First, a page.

There were nights and mornings
When you came to me
Found your way into my bones, my joints
Into my veins
Like an animal you coiled your darkness around me
You spelled your name in charcoal
All over my body

Brun’s face is starkly expressive, anguished. And yet slowly, after about a minute into the video, thin lines begin to appear across and up and down her face, appearing, disappearing, and reappearing. They seem to reflect the scars left behind after this relationship, or at least the marks of change that can’t, normally, be seen from the outside, and yet are certainly there. Everyone has been marked in life by troubled relationships, and those marks remain largely invisible to the world. The brilliance of the video is the exposure of this reality, one that everyone has experienced—it enables us to see our lives anew.

The song, however, isn’t necessarily about a physical ex-lover. The lyrics also hint at a different kind of relationship, with one’s inner voice of self-doubt and criticism:

The things you’ve shown me over the years
The roads you blocked and how you’ll define me

Here, the antagonist of the song cannot ever be truly escaped. Our negative inner voice will always be there, at best, perhaps, managed at a distance:

These days
I let you stay
A little further away
But I walk with you
These days
I let you stay

In this interpretation, those sinuous lines tracing the singer’s face are generated from within, patterns of self-reproach and doubt that remain part of the invisible fabric of her inner life. And we all have such lines that others cannot see.

Either way (or perhaps both, depending on one’s interpretative mood?), this song and video display how a visual narrative form can find an inventive way to crack open the façade of appearance, and approach the insinuating interior depth of fiction’s power.



Soon after writing this post, I became aware of a marvelous short film by Julie Gautier, “Narcose,” that explores the hallucinations experienced by a diver, Guillaume Néry, who can hold his breath for several minutes at a time (those hallucinations are caused by carbon dioxide narcosis as his dive extends in time). Here is another film that digs a little deeper into mental landscapes, a brilliant display of the physical drama of Néry’s dive, juxtaposed with the unfolding drama of his dream-like inner life that occurs at the same time.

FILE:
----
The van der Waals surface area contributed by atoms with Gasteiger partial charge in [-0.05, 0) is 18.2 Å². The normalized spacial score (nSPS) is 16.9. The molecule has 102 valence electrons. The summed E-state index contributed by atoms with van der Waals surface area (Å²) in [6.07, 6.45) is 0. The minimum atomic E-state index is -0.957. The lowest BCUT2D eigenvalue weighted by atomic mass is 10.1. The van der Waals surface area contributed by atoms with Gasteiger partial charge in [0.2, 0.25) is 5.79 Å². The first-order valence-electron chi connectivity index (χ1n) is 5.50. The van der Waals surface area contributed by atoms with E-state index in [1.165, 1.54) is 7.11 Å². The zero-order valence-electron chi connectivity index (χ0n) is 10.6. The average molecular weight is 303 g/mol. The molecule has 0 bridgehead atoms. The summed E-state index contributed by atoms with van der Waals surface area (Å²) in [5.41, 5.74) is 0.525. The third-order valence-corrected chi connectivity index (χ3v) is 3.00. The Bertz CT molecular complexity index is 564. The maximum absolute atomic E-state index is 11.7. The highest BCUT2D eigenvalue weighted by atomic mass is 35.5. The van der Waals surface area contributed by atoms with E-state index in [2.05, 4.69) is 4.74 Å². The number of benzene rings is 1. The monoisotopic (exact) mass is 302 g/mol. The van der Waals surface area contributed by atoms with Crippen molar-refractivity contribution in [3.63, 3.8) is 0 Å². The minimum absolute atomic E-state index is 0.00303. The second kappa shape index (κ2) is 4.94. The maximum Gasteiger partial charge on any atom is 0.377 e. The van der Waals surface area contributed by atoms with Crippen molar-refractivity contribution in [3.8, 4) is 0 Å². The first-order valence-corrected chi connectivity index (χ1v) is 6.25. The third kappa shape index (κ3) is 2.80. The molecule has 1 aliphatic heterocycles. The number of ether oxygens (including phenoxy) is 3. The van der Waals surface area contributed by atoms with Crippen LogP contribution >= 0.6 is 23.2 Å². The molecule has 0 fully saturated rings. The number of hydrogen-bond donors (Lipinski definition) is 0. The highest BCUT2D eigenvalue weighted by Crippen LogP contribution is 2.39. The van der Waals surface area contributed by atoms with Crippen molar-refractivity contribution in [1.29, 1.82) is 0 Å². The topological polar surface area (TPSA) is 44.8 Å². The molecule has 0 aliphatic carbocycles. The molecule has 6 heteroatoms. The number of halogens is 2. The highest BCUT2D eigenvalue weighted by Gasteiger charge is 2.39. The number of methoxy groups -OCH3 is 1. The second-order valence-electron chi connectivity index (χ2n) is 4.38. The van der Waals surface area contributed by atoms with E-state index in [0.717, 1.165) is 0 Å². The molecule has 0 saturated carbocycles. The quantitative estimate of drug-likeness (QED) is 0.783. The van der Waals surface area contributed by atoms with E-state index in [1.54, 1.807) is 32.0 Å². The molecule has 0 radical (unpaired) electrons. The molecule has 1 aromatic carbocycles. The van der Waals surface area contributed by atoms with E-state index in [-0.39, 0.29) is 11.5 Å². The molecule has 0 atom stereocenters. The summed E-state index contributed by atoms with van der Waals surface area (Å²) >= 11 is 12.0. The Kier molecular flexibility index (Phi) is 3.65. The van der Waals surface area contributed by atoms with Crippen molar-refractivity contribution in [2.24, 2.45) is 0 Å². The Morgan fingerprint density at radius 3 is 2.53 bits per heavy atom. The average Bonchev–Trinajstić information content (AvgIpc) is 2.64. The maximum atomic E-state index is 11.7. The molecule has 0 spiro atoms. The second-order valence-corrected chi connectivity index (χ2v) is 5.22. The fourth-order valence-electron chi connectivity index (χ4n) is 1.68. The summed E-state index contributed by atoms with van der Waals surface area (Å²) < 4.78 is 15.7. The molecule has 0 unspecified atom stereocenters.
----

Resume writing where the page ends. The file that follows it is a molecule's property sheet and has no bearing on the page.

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August 6th, 2014 by admin

What’s So Mysterious About Suspense?

Way, way back in the day, when I was coming up as a young writer, there was a good deal of serious chatter about why plot and characterization were the horseless carriage and icebox of literature (they were done, finished, just like tonality and melody in classical music). Characters in novels weren’t really anything like actual people, just a handful of quirks and ticks and more-or-less convincing dialogue on the page. And plot? Plot resembled the trivial, methodical work of chewing gum. Serious writers had better things to do.

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I nodded my head to those arguments, especially the ones against plot. Growing up I’d read a lot of plot-driven adventure novels, and as my ambitions as a writer grew those early pleasures seemed like child’s play. And yet. Many of the sensitively written, highly praised, plot-starved books I read then felt, well, wanting. Something in me needed, if not more plot per se, than at least more suspense, even if I knew it wasn’t supposed to be good for me—like cheese.

What a pleasure, then, to discover in the early 1990s the craft essay “The Magic Show,” by Tim O’Brien (from the anthology Writers on Writing). “Unlike animals, we conceive of tomorrow,” O’Brien writes. “And tomorrow fascinates us. Tomorrow matters—perhaps too much—and we spend a great portion of our lives adjusting the present in hope of shaping the future. In any case, we are driven to care, and to be curious about questions of fate and destiny: we can’t help it, we’re human.”